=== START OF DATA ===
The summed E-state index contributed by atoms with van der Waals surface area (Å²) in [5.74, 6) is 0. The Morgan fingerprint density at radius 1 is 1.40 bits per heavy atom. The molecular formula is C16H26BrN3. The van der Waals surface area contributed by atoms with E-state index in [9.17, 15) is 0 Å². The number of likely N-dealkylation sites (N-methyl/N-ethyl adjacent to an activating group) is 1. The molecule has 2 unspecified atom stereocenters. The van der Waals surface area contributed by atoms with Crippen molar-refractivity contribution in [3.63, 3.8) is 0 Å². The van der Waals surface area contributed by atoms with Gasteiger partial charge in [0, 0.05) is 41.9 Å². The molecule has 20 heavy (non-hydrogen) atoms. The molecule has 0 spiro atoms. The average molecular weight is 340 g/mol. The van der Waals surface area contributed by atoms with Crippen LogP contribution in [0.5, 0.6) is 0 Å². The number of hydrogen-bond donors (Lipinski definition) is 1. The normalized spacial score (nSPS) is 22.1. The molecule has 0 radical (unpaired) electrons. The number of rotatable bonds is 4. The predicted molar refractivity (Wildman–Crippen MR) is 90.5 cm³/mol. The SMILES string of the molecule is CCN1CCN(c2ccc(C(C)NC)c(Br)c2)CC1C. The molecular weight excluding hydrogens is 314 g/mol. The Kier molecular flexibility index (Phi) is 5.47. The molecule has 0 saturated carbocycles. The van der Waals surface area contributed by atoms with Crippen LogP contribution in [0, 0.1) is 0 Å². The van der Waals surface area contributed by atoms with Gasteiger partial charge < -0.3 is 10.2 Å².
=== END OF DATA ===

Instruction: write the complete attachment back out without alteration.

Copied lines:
The summed E-state index contributed by atoms with van der Waals surface area (Å²) in [5.74, 6) is 0. The Morgan fingerprint density at radius 1 is 1.40 bits per heavy atom. The molecular formula is C16H26BrN3. The van der Waals surface area contributed by atoms with E-state index in [9.17, 15) is 0 Å². The number of likely N-dealkylation sites (N-methyl/N-ethyl adjacent to an activating group) is 1. The molecule has 2 unspecified atom stereocenters. The van der Waals surface area contributed by atoms with Crippen molar-refractivity contribution in [3.63, 3.8) is 0 Å². The van der Waals surface area contributed by atoms with Gasteiger partial charge in [0, 0.05) is 41.9 Å². The molecule has 20 heavy (non-hydrogen) atoms. The molecule has 0 spiro atoms. The average molecular weight is 340 g/mol. The van der Waals surface area contributed by atoms with Crippen LogP contribution in [0.5, 0.6) is 0 Å². The number of hydrogen-bond donors (Lipinski definition) is 1. The normalized spacial score (nSPS) is 22.1. The molecule has 0 radical (unpaired) electrons. The number of rotatable bonds is 4. The predicted molar refractivity (Wildman–Crippen MR) is 90.5 cm³/mol. The SMILES string of the molecule is CCN1CCN(c2ccc(C(C)NC)c(Br)c2)CC1C. The molecular weight excluding hydrogens is 314 g/mol. The Kier molecular flexibility index (Phi) is 5.47. The molecule has 0 saturated carbocycles. The van der Waals surface area contributed by atoms with Crippen LogP contribution in [0, 0.1) is 0 Å². The van der Waals surface area contributed by atoms with Gasteiger partial charge < -0.3 is 10.2 Å².